I got back from Shanghai late last night and took a cab home from the airport. When we got to our exit off of the fifth ring road, there was a policeman there blocking it. I told him that I lived in the area, and wanted to go home. He told me that next time I should be sure to take a car with a permit.

He told us that starting on July 27th (tomorrow), only permitted cars will be allowed into the Olympic area that includes our apartment. Some taxis have permits, but not many. I asked him how I was supposed to get home, and he told me to take the bus. Unfortunately, there is only one bus outside of our apartment complex, and the direction it heads in is the opposite direction from places I’m usually headed. My other option is to walk for 20-30 minutes until I get out of the Olympic area.

Last night he let me through, but the taxi had to stop about a ten minute walk from our apartment. As I rolled my bag towards our complex, I noticed a large crowd by the side of the road. Once I got closer, I could tell that it was people lined up to buy tickets. There were 100 or so people in line. It was 11:40pm. The policemen there told me that tickets had been sold since early morning, and that the line originally stretched for several hundred meters. This particular location was selling tickets only for Field Hockey and Tennis!

When I got home, I saw this NYTimes article. Sounds like things didn’t go all that smoothly at the Bird’s Nest.

Actually, the whole ticket selling process has been a huge ordeal, with lots of hiccups/disasters. The initial round, in which you chose 10 events and 10 backup events, went pretty smoothly, but recent rounds of sales have involved long lines and computer crashes. Of course, when you have a country with over a billion people, all of whom have probably at one point or another thought that it would be interesting to go to the Olympics, selling and distributing a limited number of tickets can be challenging.

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  1. I feel confused even upset when every time, we will find that there are a huge differences between the domestic reports and the western’s. As you mentioned in your blog. No offence, but I really don’t know why on earth the western media likeNYTimes are always try to report the awful side of China. And always feel free to exaggerate each issue. I admit that China do has some unfavorable facts like every nation does, but I don’t think it can be described in such a terrible way. Take the report on people who were waiting to buy the tickets as an example. Yeah, it didn’t go soomthly actually but it can be understand since China is such a vast country. Why not regarding it as a high time which showing the enthusiam of Chinese people and the supports from them? And what’s more,I really don’t think Chinese people were suffered a lot in buying the tickets this time. Yet, i know complain is complain, I can do nothing on this issue. All of these remarks are my personal view. I want to lieten your opinion on it, John. if possible.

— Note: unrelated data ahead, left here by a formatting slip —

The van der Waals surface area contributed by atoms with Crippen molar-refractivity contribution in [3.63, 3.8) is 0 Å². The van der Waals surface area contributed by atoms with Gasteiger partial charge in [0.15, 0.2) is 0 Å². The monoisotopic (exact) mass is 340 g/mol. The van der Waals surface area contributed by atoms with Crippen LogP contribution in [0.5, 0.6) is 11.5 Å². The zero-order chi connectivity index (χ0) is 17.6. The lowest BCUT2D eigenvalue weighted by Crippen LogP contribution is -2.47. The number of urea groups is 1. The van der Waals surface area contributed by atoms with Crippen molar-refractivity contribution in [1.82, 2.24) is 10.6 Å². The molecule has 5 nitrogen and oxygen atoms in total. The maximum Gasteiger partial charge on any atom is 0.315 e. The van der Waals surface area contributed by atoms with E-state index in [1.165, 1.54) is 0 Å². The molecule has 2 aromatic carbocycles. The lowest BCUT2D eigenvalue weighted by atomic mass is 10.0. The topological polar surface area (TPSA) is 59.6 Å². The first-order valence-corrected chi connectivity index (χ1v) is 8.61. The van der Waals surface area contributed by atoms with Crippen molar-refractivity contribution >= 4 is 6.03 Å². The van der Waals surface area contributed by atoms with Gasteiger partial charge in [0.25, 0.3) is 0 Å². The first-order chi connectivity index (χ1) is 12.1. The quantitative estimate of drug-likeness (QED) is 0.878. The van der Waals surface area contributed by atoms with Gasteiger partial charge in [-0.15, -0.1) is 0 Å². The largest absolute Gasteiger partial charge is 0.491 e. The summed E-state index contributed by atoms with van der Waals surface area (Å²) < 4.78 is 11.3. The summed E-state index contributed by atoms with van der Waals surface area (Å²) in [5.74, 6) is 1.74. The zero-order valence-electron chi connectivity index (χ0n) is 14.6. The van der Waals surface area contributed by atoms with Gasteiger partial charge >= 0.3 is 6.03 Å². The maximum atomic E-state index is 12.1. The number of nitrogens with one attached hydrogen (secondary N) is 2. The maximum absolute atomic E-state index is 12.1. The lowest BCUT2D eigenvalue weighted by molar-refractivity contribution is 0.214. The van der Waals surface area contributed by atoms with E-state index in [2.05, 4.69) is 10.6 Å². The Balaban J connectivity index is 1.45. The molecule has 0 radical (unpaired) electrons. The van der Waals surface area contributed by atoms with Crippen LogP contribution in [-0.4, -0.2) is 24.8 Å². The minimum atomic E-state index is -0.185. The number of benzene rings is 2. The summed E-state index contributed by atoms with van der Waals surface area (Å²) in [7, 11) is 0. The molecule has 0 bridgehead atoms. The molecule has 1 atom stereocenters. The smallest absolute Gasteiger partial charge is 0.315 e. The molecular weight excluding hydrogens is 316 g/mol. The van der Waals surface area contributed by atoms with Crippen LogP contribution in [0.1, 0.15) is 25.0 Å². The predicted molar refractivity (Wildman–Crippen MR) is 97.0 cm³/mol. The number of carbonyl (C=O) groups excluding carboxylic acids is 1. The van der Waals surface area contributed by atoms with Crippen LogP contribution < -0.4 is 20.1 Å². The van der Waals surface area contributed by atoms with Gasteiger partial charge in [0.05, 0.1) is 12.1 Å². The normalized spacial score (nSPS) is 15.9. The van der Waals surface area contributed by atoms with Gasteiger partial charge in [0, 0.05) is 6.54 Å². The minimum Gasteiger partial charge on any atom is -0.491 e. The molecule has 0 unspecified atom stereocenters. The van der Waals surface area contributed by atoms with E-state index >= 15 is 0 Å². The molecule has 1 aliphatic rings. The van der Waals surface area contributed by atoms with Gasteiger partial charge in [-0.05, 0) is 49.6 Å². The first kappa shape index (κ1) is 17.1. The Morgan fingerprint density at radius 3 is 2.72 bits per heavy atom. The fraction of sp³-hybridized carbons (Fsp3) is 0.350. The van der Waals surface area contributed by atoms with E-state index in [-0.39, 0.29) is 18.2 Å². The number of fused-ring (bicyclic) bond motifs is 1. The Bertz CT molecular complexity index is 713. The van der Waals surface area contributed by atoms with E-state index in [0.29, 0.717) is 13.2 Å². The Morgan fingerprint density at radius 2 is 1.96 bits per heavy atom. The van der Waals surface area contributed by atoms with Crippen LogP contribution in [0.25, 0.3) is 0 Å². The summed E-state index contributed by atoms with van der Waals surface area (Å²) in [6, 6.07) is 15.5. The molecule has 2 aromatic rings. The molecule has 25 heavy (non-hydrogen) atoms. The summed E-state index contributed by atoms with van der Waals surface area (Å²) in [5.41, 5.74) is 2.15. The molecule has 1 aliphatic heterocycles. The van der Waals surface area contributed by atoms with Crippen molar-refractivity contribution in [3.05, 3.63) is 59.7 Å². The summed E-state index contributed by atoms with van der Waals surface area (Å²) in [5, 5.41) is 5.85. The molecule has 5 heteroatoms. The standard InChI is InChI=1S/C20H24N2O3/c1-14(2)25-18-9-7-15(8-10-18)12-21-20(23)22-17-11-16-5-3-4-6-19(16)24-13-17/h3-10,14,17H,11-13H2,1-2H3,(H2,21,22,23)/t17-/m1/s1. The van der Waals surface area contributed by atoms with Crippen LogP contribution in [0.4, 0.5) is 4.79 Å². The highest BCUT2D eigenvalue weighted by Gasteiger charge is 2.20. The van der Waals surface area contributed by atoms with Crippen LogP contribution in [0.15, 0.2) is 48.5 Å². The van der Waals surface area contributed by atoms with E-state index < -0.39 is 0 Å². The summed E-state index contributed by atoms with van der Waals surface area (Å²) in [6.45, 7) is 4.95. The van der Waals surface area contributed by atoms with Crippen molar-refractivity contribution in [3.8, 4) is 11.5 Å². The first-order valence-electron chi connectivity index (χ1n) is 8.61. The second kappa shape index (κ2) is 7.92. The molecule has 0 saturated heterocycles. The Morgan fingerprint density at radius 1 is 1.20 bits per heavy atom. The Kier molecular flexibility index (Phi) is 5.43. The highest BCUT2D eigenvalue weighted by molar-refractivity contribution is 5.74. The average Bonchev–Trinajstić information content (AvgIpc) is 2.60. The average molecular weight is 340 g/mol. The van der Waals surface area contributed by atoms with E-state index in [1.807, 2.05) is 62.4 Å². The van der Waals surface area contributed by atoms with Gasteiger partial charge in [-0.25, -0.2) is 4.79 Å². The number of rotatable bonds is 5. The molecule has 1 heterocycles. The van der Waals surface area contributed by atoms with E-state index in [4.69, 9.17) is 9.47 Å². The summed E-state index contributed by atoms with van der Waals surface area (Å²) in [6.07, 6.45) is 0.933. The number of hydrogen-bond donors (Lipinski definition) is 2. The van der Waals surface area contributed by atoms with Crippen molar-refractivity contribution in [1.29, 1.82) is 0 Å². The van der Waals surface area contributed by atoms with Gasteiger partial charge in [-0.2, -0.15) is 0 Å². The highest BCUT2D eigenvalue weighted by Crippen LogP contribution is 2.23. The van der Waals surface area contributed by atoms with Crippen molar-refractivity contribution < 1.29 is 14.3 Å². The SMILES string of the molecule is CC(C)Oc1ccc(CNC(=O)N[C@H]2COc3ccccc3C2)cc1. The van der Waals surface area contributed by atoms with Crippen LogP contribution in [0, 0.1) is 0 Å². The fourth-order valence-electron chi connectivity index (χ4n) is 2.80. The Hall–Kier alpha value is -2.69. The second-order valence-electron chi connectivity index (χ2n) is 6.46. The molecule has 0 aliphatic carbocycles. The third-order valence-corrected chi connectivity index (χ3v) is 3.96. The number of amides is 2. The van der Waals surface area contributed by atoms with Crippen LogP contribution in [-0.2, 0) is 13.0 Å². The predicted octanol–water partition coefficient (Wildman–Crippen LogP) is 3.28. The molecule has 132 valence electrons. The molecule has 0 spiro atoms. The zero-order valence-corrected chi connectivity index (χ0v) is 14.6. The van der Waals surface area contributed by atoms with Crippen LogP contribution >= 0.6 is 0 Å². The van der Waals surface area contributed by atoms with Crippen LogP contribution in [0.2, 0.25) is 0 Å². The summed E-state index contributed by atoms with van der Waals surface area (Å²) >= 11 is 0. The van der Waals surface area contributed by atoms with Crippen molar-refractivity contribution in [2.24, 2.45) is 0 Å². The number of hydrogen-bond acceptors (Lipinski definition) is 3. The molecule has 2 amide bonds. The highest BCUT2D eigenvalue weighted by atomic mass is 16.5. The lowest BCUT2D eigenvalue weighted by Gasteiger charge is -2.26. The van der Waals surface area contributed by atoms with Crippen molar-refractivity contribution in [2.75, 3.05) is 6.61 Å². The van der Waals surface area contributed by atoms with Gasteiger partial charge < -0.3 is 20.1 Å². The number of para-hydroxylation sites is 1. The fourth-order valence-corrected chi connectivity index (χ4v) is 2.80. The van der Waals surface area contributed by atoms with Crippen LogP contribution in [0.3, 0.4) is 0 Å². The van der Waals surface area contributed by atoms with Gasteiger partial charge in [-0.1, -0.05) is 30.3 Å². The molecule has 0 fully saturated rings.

2. Cathy,

    Thanks so much for your comment. I understand your confusion, and I’ve heard other people express similar feelings.

    However, are you sure that the NYTimes always reports the “awful side of China”? Does the article about people purchasing tickets really represent “the awful side of China”? I don’t think so. In fact, the New York Times and other newspapers and magazine report on a variety of different aspects of China, and they tell a lot of interesting stories. I would encourage you to read more articles in the Western media about China.

    Of course, there are times when the the Western media does do a poor job of reporting about China. For instance, there were several news sites that used pictures from Nepal of monks being arrested and insinuated that they were from China. But most of the time I think that most of the Western media tries very hard to present a balanced view of China.

    Remember that it’s hard to write about an unfamiliar culture, and that many of the reporters are actually doing a lot to help the world better understand China.

    Also, I think it’s important to remember that the Western news media generally reports more “bad” news than “good” news. It’s not news to them if ticket sales go smoothly, but it is news if there are problems. This is true not just for China but for almost every subject!

    Finally, I do think that trouble with ticket sales is newsworthy, especially given that there were troubles with the previous rounds of sales as well (computer crashes, etc.). The Olympics is such a huge logistical challenge that it’s important to report on any logistical problems that Beijing is having. You’re right that with China’s huge population it’s an extra-difficult challenge!

    Thanks again for your comment!


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